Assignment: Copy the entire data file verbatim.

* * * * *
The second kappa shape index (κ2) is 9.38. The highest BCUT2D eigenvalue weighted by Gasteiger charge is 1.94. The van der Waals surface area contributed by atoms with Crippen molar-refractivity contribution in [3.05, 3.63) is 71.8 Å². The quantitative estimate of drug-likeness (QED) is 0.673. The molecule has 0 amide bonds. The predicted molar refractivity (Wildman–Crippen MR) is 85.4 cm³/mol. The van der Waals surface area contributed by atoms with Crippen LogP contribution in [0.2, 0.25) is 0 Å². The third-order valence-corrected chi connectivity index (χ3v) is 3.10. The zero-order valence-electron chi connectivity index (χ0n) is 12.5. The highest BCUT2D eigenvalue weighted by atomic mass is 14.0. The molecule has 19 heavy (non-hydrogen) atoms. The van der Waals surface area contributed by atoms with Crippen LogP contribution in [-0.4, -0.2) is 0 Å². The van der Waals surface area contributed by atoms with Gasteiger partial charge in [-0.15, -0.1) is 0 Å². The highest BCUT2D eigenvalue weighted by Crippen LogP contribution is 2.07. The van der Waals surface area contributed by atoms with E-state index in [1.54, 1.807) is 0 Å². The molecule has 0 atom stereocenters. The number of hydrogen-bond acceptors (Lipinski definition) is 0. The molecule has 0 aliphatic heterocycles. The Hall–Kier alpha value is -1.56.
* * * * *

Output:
The second kappa shape index (κ2) is 9.38. The highest BCUT2D eigenvalue weighted by Gasteiger charge is 1.94. The van der Waals surface area contributed by atoms with Crippen molar-refractivity contribution in [3.05, 3.63) is 71.8 Å². The quantitative estimate of drug-likeness (QED) is 0.673. The molecule has 0 amide bonds. The predicted molar refractivity (Wildman–Crippen MR) is 85.4 cm³/mol. The van der Waals surface area contributed by atoms with Crippen LogP contribution in [0.2, 0.25) is 0 Å². The third-order valence-corrected chi connectivity index (χ3v) is 3.10. The zero-order valence-electron chi connectivity index (χ0n) is 12.5. The highest BCUT2D eigenvalue weighted by atomic mass is 14.0. The molecule has 19 heavy (non-hydrogen) atoms. The van der Waals surface area contributed by atoms with Crippen LogP contribution in [-0.4, -0.2) is 0 Å². The van der Waals surface area contributed by atoms with Gasteiger partial charge in [-0.15, -0.1) is 0 Å². The highest BCUT2D eigenvalue weighted by Crippen LogP contribution is 2.07. The van der Waals surface area contributed by atoms with E-state index in [1.54, 1.807) is 0 Å². The molecule has 0 atom stereocenters. The number of hydrogen-bond acceptors (Lipinski definition) is 0. The molecule has 0 aliphatic heterocycles. The Hall–Kier alpha value is -1.56.